// Responsible Street Art? Knit the City//


Guerrilla knitting or yarn bombing has enjoyed huge popularity worldwide as the new city street art. Like Slinkachu’s little people, yarn bombing injects both colour and humour into grey urban land. 

Knit the City is one London based community embracing the trend. They say:


Using a relatively sustainable and natural material, knitting can also be removed. It avoids the permanency of graffiti and more traditional modes of street art. Yet its cultural impact still stands.

Many knitting projects seem to focus on trees (where they remain knitted temporarily). Drawing creative attention and long standing affection for city trees is an absolute bonus. This is a positive and safe form of community art everyone can enjoy. [Please click on the image for its original source]


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// Responsible Street Art? Little People in the City//

Modern urban space is often monopolised by commercial advertising and blank walls. 

It’s no wonder some people crave colour and public expression. Street Art has existed for centuries to reclaim empty space and build city character. Used effectively it can also fuel motivational thought and behaviour by promoting positive messages about peace, beauty and society. 

But defacing architecture with your personal taste in art is not something I’m going to promote here. Instead check out this responsible street art phenomenon:



Artist Slinkachu uses city rubbish to build miniature scenes with humour -they may be small but they add detail to life. They bring new meaning to each cigarette carelessly thrown away, each orange peel that cannot decompose into soil. 

The streets are big. This idea reflects a grey truth about urban communities and their environment. I love them. 


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// Friends of the High Line//

#2 of NYC’s greening projects. 

Friends of the High Line actively celebrates both nature and industry in New York City. The group defended a human construction against demolition and neglect by transforming it into a public park.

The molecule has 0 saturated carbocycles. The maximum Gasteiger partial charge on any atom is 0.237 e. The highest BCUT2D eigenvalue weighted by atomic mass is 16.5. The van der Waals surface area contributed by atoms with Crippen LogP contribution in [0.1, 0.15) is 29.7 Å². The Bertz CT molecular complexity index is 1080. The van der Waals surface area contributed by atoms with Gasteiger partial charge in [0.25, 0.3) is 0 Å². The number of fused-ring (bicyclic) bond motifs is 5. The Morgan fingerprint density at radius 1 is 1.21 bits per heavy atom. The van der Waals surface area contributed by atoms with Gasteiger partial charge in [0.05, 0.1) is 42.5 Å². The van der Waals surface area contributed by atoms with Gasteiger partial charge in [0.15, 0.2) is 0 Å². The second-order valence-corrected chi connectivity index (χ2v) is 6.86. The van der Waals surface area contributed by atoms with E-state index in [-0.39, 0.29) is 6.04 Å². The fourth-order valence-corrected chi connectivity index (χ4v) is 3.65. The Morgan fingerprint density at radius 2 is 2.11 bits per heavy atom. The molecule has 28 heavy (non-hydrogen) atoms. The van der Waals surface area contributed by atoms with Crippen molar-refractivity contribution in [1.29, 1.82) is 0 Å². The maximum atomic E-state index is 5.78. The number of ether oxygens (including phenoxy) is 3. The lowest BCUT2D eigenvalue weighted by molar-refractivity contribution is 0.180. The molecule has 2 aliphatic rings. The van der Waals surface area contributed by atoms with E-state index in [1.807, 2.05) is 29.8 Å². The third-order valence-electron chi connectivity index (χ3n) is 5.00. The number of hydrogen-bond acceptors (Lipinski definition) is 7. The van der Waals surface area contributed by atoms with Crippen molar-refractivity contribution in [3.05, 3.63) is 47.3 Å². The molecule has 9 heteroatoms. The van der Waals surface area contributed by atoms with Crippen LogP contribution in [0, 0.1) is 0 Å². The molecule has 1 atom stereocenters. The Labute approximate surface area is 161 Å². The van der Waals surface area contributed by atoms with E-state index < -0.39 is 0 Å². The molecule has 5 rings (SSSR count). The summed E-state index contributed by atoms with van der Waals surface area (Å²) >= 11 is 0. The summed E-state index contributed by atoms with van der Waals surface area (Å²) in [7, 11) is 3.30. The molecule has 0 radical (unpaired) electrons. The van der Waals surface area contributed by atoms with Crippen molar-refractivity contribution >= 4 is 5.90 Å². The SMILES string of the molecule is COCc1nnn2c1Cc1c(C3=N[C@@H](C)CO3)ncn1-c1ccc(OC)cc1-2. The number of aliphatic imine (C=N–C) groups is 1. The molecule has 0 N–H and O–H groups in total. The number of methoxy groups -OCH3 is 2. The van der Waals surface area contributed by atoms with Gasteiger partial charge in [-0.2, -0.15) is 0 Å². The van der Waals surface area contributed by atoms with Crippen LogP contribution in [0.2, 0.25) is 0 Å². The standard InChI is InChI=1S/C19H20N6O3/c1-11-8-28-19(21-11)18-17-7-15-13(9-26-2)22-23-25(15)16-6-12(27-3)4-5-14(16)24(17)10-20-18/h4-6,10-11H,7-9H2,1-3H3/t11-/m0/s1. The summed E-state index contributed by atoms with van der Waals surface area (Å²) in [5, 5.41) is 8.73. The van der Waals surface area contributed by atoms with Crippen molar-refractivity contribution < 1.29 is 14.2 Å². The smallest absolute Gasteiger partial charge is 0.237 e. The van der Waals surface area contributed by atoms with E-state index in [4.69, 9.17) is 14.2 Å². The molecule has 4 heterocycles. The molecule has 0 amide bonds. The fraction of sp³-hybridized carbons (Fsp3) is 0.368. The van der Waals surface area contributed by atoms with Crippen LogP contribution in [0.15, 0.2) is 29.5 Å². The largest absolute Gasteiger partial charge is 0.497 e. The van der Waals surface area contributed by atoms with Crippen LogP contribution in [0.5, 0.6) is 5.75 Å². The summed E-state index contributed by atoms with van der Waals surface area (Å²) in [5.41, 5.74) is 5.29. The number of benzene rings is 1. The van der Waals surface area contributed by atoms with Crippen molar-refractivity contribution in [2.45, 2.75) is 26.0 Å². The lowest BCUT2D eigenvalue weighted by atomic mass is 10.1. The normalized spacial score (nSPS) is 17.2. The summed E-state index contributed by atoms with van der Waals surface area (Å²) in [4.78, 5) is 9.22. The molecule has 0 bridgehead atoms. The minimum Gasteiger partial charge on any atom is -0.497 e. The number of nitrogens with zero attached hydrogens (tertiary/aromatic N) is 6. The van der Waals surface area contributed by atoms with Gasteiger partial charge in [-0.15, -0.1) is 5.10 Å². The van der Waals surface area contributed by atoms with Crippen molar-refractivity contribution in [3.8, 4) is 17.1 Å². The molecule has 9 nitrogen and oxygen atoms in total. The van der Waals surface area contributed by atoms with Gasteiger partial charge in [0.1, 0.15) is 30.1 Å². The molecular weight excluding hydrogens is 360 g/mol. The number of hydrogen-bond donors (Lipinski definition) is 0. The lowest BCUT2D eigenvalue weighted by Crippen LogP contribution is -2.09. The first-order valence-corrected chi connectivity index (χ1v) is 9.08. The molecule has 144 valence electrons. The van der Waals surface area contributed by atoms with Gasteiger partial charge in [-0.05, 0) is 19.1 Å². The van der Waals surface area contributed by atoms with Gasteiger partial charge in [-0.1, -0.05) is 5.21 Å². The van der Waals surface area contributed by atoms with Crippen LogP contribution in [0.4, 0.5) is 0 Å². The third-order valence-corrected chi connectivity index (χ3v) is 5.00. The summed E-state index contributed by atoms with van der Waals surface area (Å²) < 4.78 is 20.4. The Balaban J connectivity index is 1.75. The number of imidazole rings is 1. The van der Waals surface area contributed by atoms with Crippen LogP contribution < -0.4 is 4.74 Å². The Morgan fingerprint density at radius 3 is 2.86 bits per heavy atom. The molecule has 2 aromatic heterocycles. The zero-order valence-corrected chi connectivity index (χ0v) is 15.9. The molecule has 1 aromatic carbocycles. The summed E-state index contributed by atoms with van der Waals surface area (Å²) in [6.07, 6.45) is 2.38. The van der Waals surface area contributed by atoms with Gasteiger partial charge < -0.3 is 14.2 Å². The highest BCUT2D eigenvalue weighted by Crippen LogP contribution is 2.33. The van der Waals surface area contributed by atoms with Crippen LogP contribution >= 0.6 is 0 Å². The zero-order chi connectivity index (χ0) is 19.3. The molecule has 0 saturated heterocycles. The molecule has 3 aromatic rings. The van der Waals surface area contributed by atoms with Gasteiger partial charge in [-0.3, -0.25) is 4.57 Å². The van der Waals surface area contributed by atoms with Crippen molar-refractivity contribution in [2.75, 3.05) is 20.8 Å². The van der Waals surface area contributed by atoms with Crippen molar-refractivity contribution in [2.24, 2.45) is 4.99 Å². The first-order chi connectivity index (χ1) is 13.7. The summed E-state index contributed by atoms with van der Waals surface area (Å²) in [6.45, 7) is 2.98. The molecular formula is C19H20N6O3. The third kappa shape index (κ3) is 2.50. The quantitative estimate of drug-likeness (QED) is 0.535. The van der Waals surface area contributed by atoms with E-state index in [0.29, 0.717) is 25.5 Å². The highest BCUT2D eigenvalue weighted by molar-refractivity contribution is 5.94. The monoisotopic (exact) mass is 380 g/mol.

The High Line was once a rail track, built to transport meat from city factory to city warehouse. It’s eco credentials were pretty slim. But now it’s protected and maintained by this non profit team. It’s become a space for urban biodiversity. And just like the New York Restoration Project, it promotes a positive relationship between people and planet. 

Here’s another vid on youtube, featuring my absolute fave Edward Norton (he’s a supporter among so many). 

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// New York Restoration Project//

As promised below, here’s #1 of NYC’s urban greening projects. 

Founded in 1995 by international superstar Bette Midler (!) the New York Restoration Project is a non profit dedicated to greening the city’s neglected and ‘forgotten’ urban areas. They say:

The organisation has grown to a multi project initiative, planting, teaching and inspiring love for nature. They engage communities with children’s workshops, outdoor yoga classes, Shakespeare plays, movie screenings and summer concerts. These activities attempt to build a positive relationship between people and planet, they also promote social cohesion among a famously diverse society. Great Video below:

NYRP also supports the New Leaf Restaurant and Bar - a a world-class dining experience in an urban, forested setting.’ New Leaf sources its ingredients from local, fresh and seasonal produce - a great start for a busy, urban business.

Charity Navigator (a generally trusted and thorough non profit guide) rates the NYRP with 5 stars and excellent transparency. 

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// New York Skyscraper / New York Tree//